I ran across an old email exchange with Curt Beckmann in which he said something that made me stop and think: "It's not 100% clear to me that software developers are appropriate technologists, or vice versa."
I think this is a key point in understanding why the open source appropriate technology - or open source engineering, for that matter - hasn't taken off yet. One huge reason the open source software movement was able to bootstrap so rapidly was that it was inherently about people eating their own dogfood and solving their own problems; in other words, coders were writing code for themselves, code to help them code better.
Similarly, I've seen my fellow engineers whip out custom grips, tools, clamps, molds, bits of debugging firmware, hacked-together circuits, etc. to make their design and prototyping work go more smoothly. You use the tools of your trade to bootstrap your work in your trade. That's only natural, and if those hacks are easily shared, they compound exponentially.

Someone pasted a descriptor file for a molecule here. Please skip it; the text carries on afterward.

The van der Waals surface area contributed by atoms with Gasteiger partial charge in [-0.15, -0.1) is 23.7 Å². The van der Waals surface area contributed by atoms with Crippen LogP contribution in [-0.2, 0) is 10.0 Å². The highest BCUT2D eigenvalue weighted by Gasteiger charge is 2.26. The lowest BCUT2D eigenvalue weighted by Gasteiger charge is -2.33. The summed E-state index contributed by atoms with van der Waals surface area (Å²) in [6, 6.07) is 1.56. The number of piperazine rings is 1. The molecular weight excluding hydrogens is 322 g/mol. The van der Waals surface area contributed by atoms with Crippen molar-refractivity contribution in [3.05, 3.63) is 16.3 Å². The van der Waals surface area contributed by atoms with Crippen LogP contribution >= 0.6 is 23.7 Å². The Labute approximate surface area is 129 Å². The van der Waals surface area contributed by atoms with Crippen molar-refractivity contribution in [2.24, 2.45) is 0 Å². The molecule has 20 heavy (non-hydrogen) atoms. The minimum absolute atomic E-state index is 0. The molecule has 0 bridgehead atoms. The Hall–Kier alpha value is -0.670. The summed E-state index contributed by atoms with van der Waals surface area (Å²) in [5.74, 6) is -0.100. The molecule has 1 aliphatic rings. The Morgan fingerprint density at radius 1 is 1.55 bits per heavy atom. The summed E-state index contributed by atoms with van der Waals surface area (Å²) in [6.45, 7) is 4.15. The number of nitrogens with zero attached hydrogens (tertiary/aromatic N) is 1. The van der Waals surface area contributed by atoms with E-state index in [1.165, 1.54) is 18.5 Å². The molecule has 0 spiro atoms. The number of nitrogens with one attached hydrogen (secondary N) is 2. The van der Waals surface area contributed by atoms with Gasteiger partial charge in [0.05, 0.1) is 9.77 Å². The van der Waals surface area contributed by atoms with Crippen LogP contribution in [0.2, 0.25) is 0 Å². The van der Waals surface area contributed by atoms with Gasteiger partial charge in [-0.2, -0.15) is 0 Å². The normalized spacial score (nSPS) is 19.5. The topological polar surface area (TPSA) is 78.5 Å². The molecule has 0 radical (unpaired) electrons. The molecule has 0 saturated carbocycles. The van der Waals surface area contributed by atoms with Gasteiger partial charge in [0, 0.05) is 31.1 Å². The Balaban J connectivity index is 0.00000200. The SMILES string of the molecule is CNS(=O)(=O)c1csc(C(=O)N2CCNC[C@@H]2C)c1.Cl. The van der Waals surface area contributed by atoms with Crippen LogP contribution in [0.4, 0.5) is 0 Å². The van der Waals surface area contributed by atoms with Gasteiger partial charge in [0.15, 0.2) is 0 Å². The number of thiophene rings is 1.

But for an appropriate technologist - let's say a sanitation engineer - to work with code, that's a different medium entirely; writing code won't typically directly aid you in building a composting toilet or whatever. It's one step more removed, and that barrier is a huge gulf. (For the same reason, I'll hazard that this is why most coders don't like writing documentation. It usually doesn't get the code to be any more functional.)
Might this also be why there's so little good software for electrical engineers out there? And why nearly all the decent software for mechanical, biological, materials, etc. engineers is made either by big corporate entities (with widespread usage) or grad students (as individual script hacks that tend to languish in obscurity)?